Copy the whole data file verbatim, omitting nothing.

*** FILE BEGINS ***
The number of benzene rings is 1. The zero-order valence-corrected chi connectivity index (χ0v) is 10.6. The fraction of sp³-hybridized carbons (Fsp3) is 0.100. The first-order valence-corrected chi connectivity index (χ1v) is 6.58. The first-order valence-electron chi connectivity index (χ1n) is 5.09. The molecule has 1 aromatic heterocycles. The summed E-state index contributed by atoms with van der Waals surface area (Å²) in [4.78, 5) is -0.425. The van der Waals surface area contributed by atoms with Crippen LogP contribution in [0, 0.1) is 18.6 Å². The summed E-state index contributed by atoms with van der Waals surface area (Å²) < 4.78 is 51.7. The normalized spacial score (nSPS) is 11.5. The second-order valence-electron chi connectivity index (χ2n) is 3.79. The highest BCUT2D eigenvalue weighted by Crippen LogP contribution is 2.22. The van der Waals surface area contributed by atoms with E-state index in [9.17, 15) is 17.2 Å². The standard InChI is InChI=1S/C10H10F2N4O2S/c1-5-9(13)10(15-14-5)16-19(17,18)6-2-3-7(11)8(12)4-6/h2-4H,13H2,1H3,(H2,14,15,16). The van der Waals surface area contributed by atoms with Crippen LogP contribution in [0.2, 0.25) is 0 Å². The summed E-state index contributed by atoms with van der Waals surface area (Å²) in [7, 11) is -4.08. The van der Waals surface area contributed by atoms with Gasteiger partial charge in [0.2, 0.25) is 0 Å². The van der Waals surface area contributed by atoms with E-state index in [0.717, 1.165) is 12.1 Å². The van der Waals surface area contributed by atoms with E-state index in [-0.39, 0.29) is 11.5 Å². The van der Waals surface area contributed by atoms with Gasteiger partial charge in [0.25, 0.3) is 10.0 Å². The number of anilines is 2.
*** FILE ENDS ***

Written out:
The number of benzene rings is 1. The zero-order valence-corrected chi connectivity index (χ0v) is 10.6. The fraction of sp³-hybridized carbons (Fsp3) is 0.100. The first-order valence-corrected chi connectivity index (χ1v) is 6.58. The first-order valence-electron chi connectivity index (χ1n) is 5.09. The molecule has 1 aromatic heterocycles. The summed E-state index contributed by atoms with van der Waals surface area (Å²) in [4.78, 5) is -0.425. The van der Waals surface area contributed by atoms with Crippen LogP contribution in [0, 0.1) is 18.6 Å². The summed E-state index contributed by atoms with van der Waals surface area (Å²) < 4.78 is 51.7. The normalized spacial score (nSPS) is 11.5. The second-order valence-electron chi connectivity index (χ2n) is 3.79. The highest BCUT2D eigenvalue weighted by Crippen LogP contribution is 2.22. The van der Waals surface area contributed by atoms with E-state index in [9.17, 15) is 17.2 Å². The standard InChI is InChI=1S/C10H10F2N4O2S/c1-5-9(13)10(15-14-5)16-19(17,18)6-2-3-7(11)8(12)4-6/h2-4H,13H2,1H3,(H2,14,15,16). The van der Waals surface area contributed by atoms with Crippen LogP contribution in [0.2, 0.25) is 0 Å². The summed E-state index contributed by atoms with van der Waals surface area (Å²) in [7, 11) is -4.08. The van der Waals surface area contributed by atoms with Gasteiger partial charge in [0.2, 0.25) is 0 Å². The van der Waals surface area contributed by atoms with E-state index in [0.717, 1.165) is 12.1 Å². The van der Waals surface area contributed by atoms with E-state index in [-0.39, 0.29) is 11.5 Å². The van der Waals surface area contributed by atoms with Gasteiger partial charge in [0.25, 0.3) is 10.0 Å². The number of anilines is 2.